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Star formation rates and infrared radiation
Struck-Marcell, C.; Tinsley, B. M.
AA(Yale University Observatory, New Haven, Conn.), AB(Yale University Observatory, New Haven, Conn.)
Astrophysical Journal, Part 1, vol. 221, Apr. 15, 1978, p. 562-566. Research supported by the Alfred P. Sloan Foundation (ApJ Homepage)
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NASA/STI Keywords:
Infrared Astronomy, Star Formation, Star Formation Rate, Stellar Spectra, Ubv Spectra, Bolometers, Galactic Evolution, Stellar Luminosity, Stellar Mass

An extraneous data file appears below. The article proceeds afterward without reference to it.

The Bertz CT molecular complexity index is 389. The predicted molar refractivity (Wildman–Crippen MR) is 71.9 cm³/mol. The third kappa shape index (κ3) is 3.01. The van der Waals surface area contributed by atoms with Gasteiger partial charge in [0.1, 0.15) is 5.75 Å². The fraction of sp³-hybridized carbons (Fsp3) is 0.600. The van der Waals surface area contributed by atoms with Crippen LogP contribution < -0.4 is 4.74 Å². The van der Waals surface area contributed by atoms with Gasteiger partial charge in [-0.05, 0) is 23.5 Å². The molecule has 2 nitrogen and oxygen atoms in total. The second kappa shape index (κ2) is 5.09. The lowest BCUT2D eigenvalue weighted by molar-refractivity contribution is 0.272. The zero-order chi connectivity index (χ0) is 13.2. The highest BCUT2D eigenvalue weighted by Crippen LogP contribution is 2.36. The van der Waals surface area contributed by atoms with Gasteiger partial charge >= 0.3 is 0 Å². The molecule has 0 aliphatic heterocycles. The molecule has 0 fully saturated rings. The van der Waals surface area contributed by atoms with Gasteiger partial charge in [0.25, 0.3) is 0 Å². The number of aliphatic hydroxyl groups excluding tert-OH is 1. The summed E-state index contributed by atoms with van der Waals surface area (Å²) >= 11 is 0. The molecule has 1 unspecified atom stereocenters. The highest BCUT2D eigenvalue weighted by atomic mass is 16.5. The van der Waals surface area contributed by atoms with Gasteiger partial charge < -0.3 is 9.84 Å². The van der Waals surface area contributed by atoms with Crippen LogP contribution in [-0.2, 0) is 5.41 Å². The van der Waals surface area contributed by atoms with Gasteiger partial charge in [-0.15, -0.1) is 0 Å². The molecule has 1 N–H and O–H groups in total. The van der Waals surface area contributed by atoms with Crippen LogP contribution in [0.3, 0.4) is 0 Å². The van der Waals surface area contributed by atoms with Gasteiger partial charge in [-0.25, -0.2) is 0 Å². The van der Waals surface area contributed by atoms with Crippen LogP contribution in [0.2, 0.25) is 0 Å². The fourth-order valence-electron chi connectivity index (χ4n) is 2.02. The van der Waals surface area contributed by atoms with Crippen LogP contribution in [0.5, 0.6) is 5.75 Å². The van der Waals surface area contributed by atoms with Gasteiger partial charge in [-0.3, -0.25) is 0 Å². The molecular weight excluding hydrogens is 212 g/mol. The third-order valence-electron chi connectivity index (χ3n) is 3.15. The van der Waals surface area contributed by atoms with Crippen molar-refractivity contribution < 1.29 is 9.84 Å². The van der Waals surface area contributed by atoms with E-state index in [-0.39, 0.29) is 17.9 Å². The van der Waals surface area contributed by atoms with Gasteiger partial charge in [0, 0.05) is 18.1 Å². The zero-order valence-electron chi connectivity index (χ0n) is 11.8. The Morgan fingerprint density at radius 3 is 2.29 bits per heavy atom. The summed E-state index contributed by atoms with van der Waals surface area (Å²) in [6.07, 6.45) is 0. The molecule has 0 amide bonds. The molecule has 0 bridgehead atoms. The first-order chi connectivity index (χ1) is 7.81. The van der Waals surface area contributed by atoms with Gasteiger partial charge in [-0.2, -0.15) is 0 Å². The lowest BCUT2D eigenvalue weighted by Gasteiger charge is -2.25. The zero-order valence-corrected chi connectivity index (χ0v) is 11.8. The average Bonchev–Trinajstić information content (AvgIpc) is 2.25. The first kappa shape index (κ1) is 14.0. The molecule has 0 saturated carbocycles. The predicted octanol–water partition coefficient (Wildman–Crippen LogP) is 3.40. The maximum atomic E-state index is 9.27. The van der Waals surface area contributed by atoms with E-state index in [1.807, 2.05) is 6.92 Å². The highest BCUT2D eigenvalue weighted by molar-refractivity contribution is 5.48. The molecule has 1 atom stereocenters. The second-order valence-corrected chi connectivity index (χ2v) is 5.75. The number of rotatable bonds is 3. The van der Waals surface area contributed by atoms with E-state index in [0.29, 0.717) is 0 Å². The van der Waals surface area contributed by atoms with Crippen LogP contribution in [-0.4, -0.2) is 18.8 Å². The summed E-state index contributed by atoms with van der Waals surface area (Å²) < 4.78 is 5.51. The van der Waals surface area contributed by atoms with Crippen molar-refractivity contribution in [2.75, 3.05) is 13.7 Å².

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Infrared colors and bolometric luminosities of galaxies are related to their ages and star formation rates. Models for old galaxies show that stellar age gradients could contribute to the V-K color gradients that have been observed in S0 galaxies. The interpretation of regions with star formation is complicated by the presence of dust. However, independently of reddening or reradiation by grains, unusually blue V-K colors or large bolometric luminosities per unit mass indicate a young age or a substantial burst of star formation. Under certain simplifying assumptions, notably that stars always form with the same mass spectrum, the following results hold within a factor of 2: If a region of a galaxy has a mass/bolometric luminosity ratio of less than 0.5 solar unit, then (1) its star formation rate in solar masses per billion years is roughly 0.2 times the bolometric luminosity in solar units and (2) the time scale for star formation to build the total mass is roughly 6(mass/bolometric luminosity ratio) billion years.

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